I have just read a comment by blogger Brian Jay Stanley, who says, following a disappointing visit to some of Europe's cathedrals, that they "sublimely evoke the absence of God." God was never there amid the greed and ambition that helped build these now empty structures, he concludes.
As a cathedral crawler from way back who has made an informal study of Chartres and several other great churches in France and England, I was surprised to find this on the Internet. I can understand his take but am saddened that Stanley has allowed cynicism to darken what might have been a journey into light.
Of course, God is everywhere and is especially present to the believer who prays, whether he does so in a great cathedral or a tiny chapel or a meadow. Whatever secular reasons were involved in the construction of a cathedral, such as raising huge sums of money, they are also---and for us today primarily--testaments of faith. There is no way to separate the secular totally from the sacred since, for the Christian who believes in Incarnation, everything human can be sacred. If God is not found in a church, it is because we have not brought hearts of faith there.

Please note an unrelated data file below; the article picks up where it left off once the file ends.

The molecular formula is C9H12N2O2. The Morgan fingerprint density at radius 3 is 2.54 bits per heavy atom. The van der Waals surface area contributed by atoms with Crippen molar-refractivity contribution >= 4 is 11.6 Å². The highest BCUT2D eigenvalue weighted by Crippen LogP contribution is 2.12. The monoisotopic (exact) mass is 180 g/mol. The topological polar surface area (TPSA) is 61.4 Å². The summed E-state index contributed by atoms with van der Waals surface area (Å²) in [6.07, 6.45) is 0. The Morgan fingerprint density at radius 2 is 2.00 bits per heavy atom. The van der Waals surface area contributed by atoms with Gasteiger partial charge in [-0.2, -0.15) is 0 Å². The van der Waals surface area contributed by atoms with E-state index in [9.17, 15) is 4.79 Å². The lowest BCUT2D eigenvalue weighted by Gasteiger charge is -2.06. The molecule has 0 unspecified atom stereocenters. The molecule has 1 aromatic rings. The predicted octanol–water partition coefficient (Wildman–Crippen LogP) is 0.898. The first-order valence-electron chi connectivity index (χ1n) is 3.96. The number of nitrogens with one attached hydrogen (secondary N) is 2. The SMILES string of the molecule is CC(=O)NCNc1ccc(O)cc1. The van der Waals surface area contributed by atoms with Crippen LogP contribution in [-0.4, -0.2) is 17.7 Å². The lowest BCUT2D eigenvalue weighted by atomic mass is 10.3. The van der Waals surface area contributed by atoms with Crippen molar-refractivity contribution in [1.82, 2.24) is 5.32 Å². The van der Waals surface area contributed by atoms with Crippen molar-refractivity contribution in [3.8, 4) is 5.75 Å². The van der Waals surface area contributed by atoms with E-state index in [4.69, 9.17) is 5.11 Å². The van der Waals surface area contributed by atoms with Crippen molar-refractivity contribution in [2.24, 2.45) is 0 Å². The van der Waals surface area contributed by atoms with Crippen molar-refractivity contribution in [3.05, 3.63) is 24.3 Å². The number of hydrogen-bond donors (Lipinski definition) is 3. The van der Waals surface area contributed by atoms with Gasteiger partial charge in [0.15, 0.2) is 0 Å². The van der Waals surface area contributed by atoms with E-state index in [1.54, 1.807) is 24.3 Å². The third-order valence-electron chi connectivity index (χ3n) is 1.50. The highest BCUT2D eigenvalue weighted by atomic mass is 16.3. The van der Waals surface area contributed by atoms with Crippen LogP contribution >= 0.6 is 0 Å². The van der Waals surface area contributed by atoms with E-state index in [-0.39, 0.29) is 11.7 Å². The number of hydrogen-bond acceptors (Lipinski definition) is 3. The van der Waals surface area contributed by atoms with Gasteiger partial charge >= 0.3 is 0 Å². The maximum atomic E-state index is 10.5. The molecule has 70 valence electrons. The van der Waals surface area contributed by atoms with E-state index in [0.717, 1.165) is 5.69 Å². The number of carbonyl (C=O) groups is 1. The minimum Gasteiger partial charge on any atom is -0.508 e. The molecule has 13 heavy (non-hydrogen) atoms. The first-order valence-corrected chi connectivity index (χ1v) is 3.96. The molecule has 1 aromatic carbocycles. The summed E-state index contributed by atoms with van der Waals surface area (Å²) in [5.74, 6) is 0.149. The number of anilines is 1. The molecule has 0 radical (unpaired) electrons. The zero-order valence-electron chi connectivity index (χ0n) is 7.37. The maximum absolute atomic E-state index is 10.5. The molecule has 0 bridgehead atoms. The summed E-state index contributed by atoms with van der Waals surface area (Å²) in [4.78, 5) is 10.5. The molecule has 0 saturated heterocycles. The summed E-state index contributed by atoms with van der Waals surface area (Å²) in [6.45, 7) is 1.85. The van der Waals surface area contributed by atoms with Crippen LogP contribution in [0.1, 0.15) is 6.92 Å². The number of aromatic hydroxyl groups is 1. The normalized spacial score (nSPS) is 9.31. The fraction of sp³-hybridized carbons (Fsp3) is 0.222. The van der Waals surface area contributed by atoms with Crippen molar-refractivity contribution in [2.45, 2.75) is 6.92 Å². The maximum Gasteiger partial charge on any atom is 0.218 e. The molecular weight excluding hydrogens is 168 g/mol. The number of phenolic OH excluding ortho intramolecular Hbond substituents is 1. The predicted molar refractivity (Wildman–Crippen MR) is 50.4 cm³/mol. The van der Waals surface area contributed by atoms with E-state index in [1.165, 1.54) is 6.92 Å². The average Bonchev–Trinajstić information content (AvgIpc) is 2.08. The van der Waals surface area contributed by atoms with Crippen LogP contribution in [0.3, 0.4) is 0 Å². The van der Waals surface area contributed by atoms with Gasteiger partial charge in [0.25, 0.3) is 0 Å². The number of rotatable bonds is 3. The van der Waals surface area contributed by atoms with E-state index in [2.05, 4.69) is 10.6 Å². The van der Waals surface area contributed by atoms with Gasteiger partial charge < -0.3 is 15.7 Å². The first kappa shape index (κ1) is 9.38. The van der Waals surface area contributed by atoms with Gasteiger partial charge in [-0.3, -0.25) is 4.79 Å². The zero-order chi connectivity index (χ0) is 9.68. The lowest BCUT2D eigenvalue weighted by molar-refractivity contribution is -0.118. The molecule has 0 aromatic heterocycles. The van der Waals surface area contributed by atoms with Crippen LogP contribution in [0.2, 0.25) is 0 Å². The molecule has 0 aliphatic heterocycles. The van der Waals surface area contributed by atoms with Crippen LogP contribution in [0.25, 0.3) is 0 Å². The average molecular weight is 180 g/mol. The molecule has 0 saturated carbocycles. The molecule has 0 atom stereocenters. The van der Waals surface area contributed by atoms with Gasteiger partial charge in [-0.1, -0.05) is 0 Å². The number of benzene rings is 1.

To say, as Stanley does, that secular society banishes the sacred while religious society defiles it with the human is to denigrate the human role in the sacred; and it is to create a false dichotomy. The lust for money and power that played a role in building the cathedrals does not defile them for those who come there with an open mind and heart; it does not diminish their role as places of prayer and inspiration.
I have never encountered anyone who has been to Chartres or the other medieval Gothic cathedrals and not been spiritually moved. People don't go there looking for God in the stone or glass, as if the cathedral were the unique respository of God; they bring God with them into a place where prayer has always been valid (I allude to T. S. Eliot).
I'm sorry that Mr. Stanley found in the cathedrals' past only a story of greed and ambition and that he has allowed this aspect of their history to obscure the bigger picture. I hope he will return to Europe and look again. But he will have to bring God along with him if he is not again to be disappointed.